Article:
Medium Hazelnut, Please

We go to cruise nights at least a few times each summer. Cruise nights are held at a place where car guys and gals gather to share their cars with other car guys and gals. Many times there is no cruising or driving at a cruise night. Originally cruise nights were all about cruising but now they just park in a big parking lot. They should really call them Parking Nights.

There’s oldies music playing, they’re selling hot dogs and beer over there are rows and rows of these muscle car masterpieces flanked by their proud owners who would be more than happy to share their car stories with you. These cars were a big part of my life and as we walk through the rows, these cars bring back some fond and some not too fond memories, at least for me.

I had a 1969 Camaro a few years back and I would drive it to cruise nights all the time. It was an event every Saturday night in the summer. Many times I would go with my brother, who had  1967 Corvette and my son, who had an impressive Subaru WRX. About an hour before I would wipe the car down to remove the dust that fell onto the car in the garage. I’d clean the windows, the wheels and polish the tires so they were as black as can be. Wipe down the interior and check the gas and oil. The gas gage didn’t work so I kept track of the miles. The car had an 18 gallon gas tank and the car got about 10 miles per gallon. A full tank would get me 180 miles so I would fill up every 90 miles.

With all the cleaning and checking done, I start the car and it starts right up as usual and you feel the vibration of the car idling and the sound of the engine. You pull out of the driveway and as you drive down the street you hear the power of the engine and the whining of the transmission as you shift into 2nd gear. You notice how the colors of the surroundings are reflected off the sleek black hood of the car.

The drive to the cruise night parking lot was about 15 minutes from my house, just enough time to enjoy the ride and the entire experience with the sound of the engine and the unmistakable, intoxicating smell of a 40 year old car interior. If I happened to see a few people that stop and stare, it works. I must admit I loved when people admired my car. There was no radio in the car and even of there was, I’d never turn it on as the sound of the car was all the music I needed to hear.  My car did not have power brakes, power steering and certainly did not have power windows. If you want to own a car like this, you need to work a little.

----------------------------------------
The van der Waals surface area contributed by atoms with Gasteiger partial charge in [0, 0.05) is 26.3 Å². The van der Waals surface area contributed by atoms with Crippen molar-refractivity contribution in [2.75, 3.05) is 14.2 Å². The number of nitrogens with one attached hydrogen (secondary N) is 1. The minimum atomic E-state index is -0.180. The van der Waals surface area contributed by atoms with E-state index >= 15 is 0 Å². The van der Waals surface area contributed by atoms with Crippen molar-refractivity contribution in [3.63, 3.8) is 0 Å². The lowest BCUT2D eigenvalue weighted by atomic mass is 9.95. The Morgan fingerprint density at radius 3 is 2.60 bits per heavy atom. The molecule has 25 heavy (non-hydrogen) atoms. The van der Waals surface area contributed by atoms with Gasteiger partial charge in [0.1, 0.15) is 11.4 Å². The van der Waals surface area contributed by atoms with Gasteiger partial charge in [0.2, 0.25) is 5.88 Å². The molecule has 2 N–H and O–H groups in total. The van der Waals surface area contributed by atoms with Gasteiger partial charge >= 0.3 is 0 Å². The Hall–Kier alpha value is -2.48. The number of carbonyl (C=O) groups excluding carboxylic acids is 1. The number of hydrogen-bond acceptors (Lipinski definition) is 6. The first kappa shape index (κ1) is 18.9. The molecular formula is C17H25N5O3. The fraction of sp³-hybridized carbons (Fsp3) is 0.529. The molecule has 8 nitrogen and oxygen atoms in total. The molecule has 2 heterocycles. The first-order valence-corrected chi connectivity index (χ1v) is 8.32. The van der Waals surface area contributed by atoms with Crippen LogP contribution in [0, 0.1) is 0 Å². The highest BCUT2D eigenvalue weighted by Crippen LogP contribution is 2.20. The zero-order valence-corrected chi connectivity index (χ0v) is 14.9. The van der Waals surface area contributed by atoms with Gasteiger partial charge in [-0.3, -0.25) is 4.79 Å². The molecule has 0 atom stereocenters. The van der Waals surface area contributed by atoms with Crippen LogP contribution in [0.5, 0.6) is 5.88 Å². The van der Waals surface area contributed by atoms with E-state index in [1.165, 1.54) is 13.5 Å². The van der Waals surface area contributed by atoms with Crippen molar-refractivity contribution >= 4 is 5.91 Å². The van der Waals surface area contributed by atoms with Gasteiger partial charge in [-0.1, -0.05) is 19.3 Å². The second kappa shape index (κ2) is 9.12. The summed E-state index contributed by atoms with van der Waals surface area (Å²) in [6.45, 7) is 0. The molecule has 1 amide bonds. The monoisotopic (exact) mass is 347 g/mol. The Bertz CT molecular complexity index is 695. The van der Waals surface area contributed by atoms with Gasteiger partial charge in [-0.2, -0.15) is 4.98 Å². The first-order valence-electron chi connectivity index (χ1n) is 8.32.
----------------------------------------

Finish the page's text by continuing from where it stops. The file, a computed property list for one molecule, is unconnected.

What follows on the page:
I would get to the entrance of Whiskey’s Café, a bar/restaurant with a fairly large parking lot where all the cars go. People would be lined up on lawn chairs checking out all the cars coming in. It was unbelievably fun. So you drive in, find a parking spot and back into the spot, no easy task without power steering.

We would walk around for about an hour, look at all the cars, reminisce, maybe grab a hot dog and a beer and leave. Every time we were leaving my brother would say, “Take the long way home.” It was all about enjoying the car.

It would be dark out when I drove home and I would always stop at a Dunkin Donuts for a coffee. It wasn’t so much that I wanted to have a coffee. More so I could park under these really bright illuminated signs so I could look at all the colors reflecting off my car.

They don’t make cars like this anymore. They may be environmentally toxic, gas guzzlers, but they’re muscle cars and it’s ok. They get a pass.

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